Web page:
It's hard to avoid the newest trend in town: fat is in, carbs are out. But is a high fat/low carb diet right for you? We explore why it might not be all it's cracked up to be.

why a high fat diet might not be right for you

Saturated Vs Unsaturated Fat

It's the most trendy thing in the world right now: the humble avocado. Why? Because it's high in 'healthy' fats (and because it makes for a cute emoji). Fat is enjoying a resurgence of late because, well, we need it to survive and the fact it has been demonised in the past is now being put into question. We need fat for a variety of natural bodily functions such as creating energy, absorbing vitamins and minerals, maintaining body temperature, and insulating the body's vital organs.

There are three types of fat: saturated, unsaturated (which is then sub-categorised into monounsaturated and polyunsaturated) and trans fat. Trans fat, otherwise known as hydrogenated fat, is completely synthetic and is never good for you; you could live your whole life without consuming it and you'd actually be better off for it. Saturated fat goes in cycles of scientists deciding it's bad for you, then declaring it's actually not bad for you, then changing their minds again ad infinitum. The difference between saturated and unsaturated fats is found at a molecular level and refers to the way the hydrogen molecules are bonded together. Saturated fats tend to be solid at room temperature, things like butter and cheese. Unsaturated fats are more likely to be oils like olive oil and vegetable oil however it's also found in foods like fish and nuts. 

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Which type of fat is better for you?

What's interesting is that a lot of research surrounding which types is better for you is observational or anecdotal. For example, one study found that a group of people with heart disease had higher levels of saturated fat in their diets so it was decided saturated fat must equal heart disease. However, we all know that correlation does not equal causation and a study like this doesn't actually prove that the fact these people had consumed a lot of saturated fat is what caused their heart disease.

Similarly, when it comes to how healthy unsaturated fat is claimed to be, people often refer to the 'Mediterranean diet' and how the people of countries like Greece and Italy consume larger quantities of olive oils and fish so that must be why they're all so slim, tan, and healthy. However, when you visit these countries, you realise that these people are all so fit and healthy because they walk or cycle everywhere, live up steep hills so do a lot of strenuous exercise just to buy their morning newspaper, and are more likely to work a physical job than wilt in an office all day.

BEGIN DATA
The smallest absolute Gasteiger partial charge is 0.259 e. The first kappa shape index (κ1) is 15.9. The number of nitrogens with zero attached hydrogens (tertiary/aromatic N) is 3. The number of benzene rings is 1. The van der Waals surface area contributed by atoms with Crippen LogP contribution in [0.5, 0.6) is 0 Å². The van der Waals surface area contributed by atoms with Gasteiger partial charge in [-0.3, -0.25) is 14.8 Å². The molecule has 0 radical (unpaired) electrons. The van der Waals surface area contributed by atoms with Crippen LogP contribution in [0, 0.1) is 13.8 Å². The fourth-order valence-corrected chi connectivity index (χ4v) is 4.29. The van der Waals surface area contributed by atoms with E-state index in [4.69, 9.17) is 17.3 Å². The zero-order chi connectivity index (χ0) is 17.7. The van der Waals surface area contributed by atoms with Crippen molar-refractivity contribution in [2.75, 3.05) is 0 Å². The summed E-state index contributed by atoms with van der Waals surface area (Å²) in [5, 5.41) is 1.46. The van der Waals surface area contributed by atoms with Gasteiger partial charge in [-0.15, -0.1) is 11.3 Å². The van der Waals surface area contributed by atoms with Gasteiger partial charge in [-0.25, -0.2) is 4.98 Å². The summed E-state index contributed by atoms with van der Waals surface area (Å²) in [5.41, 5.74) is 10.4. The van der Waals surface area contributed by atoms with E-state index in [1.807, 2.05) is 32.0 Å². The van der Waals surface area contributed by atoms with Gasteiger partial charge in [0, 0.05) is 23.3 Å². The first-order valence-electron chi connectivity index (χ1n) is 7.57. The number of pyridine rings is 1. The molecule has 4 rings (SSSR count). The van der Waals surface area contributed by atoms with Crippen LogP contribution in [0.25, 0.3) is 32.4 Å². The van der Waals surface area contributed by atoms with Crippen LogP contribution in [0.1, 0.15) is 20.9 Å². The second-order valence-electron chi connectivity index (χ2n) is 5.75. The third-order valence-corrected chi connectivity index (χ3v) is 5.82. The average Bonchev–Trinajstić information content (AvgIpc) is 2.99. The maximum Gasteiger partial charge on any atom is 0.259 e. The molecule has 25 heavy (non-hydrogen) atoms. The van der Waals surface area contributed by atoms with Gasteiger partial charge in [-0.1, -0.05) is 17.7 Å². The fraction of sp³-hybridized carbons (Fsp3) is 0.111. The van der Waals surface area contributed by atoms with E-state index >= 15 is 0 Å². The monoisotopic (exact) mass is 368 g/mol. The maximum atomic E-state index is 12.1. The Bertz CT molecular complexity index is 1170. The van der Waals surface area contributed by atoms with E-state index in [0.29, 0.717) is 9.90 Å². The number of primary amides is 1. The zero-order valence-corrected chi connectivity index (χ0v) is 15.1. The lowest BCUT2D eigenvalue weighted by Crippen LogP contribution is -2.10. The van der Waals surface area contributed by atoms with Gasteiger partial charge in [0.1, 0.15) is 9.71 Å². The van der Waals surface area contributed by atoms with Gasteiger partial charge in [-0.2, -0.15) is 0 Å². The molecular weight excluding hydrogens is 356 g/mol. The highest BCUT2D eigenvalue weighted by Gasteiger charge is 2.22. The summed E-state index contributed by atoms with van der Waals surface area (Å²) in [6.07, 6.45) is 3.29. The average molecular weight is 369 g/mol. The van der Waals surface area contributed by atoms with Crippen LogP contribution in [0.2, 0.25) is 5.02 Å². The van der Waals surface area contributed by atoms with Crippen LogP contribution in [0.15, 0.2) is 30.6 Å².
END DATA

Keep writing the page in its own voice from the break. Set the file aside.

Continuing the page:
Coconut oil is a saturated fat yet it is enjoying real popularity at the moment due to its supposed health benefits. So, the jury's out on which fat we should consume and probably always will be depending on whose agenda is paying the most for advertising at the time. But what we are being told is that a high fat diet is awesome for you. But is it really?

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The Keto Diet

The biggest fad diet of recent years is the keto diet. The Atkins diet reborn, this eating habit was first developed to help reduce seizures in epileptic children but people soon discovered it had more benefits than that. The keto diet is a very extreme diet and many followers will eat up to 70% fats in a day leaving only 20% for protein and 10% for carbs. Anyone you talk to who is a proponent for this diet will passionately and sometimes heatedly tell you about how much weight they lost by following it. So it must be great and the answer to your prayers, right?